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Though she be but little, she is fierce…

By May 20, 2018Motherhood16 min read
Ubuntu Baba Baby Carriers | South Africa

Photo © MooMoo Kids

I am rapidly learning that every day with a little human is a school day. Not only are they learning new things seemingly every day, but we, as their parents, are too. We sometimes might think we’ve got it all together and have some sort of an idea as to what we’re doing, but our little ones can very quickly bring that notion crashing down.

Today was one of those days. It started off nicely. We had tea together in bed whilst she watched Hey Duggee and I caught up on some work. I made us breakfast and we had it in bed too (Daddy is away this week, so we’ve been having lovely lazy mornings together). Our Top Tots class started back today, and I was very excited at the prospect of 2 hours of playtime for her that I didn’t have to think up. I love being a stay at home mama, I really do, and I am fully aware of the privilege I have to be able to spend my time at home with her whilst others have to go back to work. However, spending your days thinking of games to play, or activities to do to keep your 2-year-old amused and not drawing pen on her belly (yes that happened yesterday) is pretty tiring. So I look forward to the days of structured play for babe, and to be able to chat to grown ass adults too. Anyway, I digress… We live a 10-minute drive away, and I worked out that as long as we left the house by 8.45am, we would arrive on time, if not a little early for the 9am start. I then worked out that in order for that to happen, I would need to start organising and getting ready by 8.15am…

That was my first mistake. Allowing myself 30 minutes to get dressed, brush teeth, do hair and make-up (don’t judge me, I look like a hobo otherwise), pack a couple of snacks for the little one, get her dressed and teeth brushed and change her nappy. You see in a normal household, with just 2 adults to consider, that is more than enough time. However, when you throw a little person into the mix, then you begin to realise you’ve underestimated how much time is needed.

I started an episode of Hey Duggee which would give me approximately 9 minutes of free time to begin getting ready, before I needed to gallop back downstairs to put the next episode on (seriously, why are the episodes so flippin’ short?!). I then went upstairs and had a wash, grabbed Olivia some clothes to wear, a nappy and her relevant creams (I was trying to save time by not having to take her upstairs). Whilst up there I grabbed a bra and t-shirt and put those on and then “folded” my PJs on my bed ready for bath time later (I’ve got into the habit of bathing with Olivia and putting my PJs straight on… at 6pm). I put my moisturiser on my face and then came back downstairs as I could hear Duggee begin his Duggee Hugs which indicates the end of the show. I put some jeans on and I then made my second mistake. I tried to change her nappy in a rush…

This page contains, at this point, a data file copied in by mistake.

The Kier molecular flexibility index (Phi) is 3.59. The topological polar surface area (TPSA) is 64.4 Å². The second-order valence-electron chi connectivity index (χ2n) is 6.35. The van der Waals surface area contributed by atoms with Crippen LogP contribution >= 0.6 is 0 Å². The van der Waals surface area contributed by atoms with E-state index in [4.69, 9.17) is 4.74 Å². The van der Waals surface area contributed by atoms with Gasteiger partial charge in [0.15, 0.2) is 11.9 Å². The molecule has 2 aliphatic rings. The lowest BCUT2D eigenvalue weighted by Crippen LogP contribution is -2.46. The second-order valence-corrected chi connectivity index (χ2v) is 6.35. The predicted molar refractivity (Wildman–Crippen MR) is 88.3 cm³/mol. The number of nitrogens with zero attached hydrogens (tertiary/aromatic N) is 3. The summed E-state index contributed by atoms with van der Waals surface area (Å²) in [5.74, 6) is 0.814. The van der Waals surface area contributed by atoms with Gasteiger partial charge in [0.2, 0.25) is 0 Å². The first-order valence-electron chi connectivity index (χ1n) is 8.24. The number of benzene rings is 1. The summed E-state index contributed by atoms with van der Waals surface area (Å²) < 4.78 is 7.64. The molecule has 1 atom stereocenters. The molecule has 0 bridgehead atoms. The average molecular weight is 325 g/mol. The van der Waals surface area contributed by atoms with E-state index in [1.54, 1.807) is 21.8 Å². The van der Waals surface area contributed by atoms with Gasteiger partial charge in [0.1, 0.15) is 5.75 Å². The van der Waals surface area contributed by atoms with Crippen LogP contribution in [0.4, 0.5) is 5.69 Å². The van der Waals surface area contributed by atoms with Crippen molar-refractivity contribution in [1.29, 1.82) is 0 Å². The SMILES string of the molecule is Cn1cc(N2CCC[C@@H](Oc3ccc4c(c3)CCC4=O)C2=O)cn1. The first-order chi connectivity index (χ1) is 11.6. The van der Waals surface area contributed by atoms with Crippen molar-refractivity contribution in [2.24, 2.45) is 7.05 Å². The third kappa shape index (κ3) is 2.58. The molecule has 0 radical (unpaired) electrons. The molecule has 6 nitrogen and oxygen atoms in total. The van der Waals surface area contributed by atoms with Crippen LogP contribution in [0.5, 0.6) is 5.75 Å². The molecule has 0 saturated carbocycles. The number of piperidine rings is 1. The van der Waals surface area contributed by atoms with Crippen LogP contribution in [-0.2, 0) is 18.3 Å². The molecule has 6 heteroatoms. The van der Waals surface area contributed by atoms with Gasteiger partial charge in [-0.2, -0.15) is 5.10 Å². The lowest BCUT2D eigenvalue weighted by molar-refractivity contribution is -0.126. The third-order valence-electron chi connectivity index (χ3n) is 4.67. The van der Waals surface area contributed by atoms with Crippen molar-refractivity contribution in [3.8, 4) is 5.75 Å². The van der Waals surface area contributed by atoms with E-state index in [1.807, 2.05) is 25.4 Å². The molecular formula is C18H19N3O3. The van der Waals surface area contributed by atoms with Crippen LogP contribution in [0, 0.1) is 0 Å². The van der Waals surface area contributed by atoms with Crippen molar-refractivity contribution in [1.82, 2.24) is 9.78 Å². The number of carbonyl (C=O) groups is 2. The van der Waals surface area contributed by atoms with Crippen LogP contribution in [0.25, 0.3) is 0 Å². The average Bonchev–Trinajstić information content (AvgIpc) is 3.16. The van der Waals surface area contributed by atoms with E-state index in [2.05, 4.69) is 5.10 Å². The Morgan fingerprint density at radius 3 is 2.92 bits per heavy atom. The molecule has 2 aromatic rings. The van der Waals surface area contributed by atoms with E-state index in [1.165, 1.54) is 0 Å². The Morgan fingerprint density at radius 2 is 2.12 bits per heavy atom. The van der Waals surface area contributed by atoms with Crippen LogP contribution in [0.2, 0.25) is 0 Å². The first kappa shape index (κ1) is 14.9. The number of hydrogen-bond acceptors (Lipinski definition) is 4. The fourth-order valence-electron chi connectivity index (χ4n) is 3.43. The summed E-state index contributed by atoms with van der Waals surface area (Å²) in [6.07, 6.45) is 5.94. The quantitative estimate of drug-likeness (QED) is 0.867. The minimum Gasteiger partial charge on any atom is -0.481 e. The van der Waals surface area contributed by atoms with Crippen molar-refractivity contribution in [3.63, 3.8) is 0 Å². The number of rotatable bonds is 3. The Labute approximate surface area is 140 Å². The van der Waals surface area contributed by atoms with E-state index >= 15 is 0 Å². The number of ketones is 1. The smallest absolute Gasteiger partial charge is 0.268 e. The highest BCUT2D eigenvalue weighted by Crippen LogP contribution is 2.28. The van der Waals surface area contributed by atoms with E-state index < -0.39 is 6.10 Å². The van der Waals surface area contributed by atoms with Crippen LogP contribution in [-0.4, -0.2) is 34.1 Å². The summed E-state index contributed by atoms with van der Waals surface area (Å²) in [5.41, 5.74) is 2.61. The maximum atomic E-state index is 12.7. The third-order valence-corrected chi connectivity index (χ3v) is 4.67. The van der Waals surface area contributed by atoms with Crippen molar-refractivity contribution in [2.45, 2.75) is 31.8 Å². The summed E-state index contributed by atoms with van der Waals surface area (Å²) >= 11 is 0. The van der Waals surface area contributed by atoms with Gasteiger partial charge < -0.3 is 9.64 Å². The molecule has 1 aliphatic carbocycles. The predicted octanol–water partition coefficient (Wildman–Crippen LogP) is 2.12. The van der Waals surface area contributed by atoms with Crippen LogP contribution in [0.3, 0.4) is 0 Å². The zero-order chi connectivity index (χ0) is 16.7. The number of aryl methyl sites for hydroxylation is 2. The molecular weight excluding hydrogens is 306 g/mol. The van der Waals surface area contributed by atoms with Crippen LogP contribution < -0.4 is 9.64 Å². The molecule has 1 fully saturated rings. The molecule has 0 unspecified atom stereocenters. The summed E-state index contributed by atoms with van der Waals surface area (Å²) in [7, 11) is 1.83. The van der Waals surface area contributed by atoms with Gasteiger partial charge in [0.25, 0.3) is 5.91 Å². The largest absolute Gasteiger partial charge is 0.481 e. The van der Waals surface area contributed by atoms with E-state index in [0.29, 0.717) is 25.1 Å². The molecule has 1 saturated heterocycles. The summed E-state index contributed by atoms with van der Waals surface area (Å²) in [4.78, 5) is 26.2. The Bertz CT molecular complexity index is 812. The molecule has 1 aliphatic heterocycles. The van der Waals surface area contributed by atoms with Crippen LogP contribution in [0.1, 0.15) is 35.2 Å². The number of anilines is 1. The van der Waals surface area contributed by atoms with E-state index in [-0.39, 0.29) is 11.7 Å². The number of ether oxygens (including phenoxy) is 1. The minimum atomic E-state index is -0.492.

Anyone with a toddler, or even an active babe will understand the saying… “oh FFS”… and it is normally thought, or often said out loud in an exasperated whisper as your child begins their alligator roll. You know what I’m talking about. One minute they’re lying there all complicit as you take their bottoms off and undo their nappy. Then, just as you reach for a wipe, or some bum cream, their right arm comes across their body to grip the side of the changing mat. You quickly grab their ankles in a desperate attempt to prevent the roll, but they then muster up the strength of 4 grown men and begin to roll. More often than not they start to levitate their bottom halves whilst keeping a vice like grip onto the changing mat whilst you’ve got hold of their ankles at the same time, and before you know it your little human has flipped onto their tummy.

I try to turn her back over. Not a chance. I figure I’ll just rather try to continue with her laying on her tummy, seeing as she’s so happy she’s lying that way. I begin to attempt to put some cream on her. I kind of guess where about it should land, as at this moment, it’s all about speed rather than accuracy as she’s momentarily lying still. I think to myself that if she pees later she will probably have a protected thigh at least… then I try to put the nappy on and quickly realise it’s impossible. You can’t do it whilst they’re lying on their front. There begins my next mistake. I try again, to turn her back over. I pick her up and she begins flailing about on me with a floppy top half reaching for the sky whilst the bottom half is pedalling away like Fred Flintstone. In an effort not to drop her, I pull her close to me and now I’ve got a bum shaped smear of Sudocrem on my shirt. Awesome. In the end I just put her on the floor and off she ran, simultaneously laughing and crying like a semi-naked crazy person, whilst I’m left standing there with a smear down my top thinking… “well at least she was clean this time”.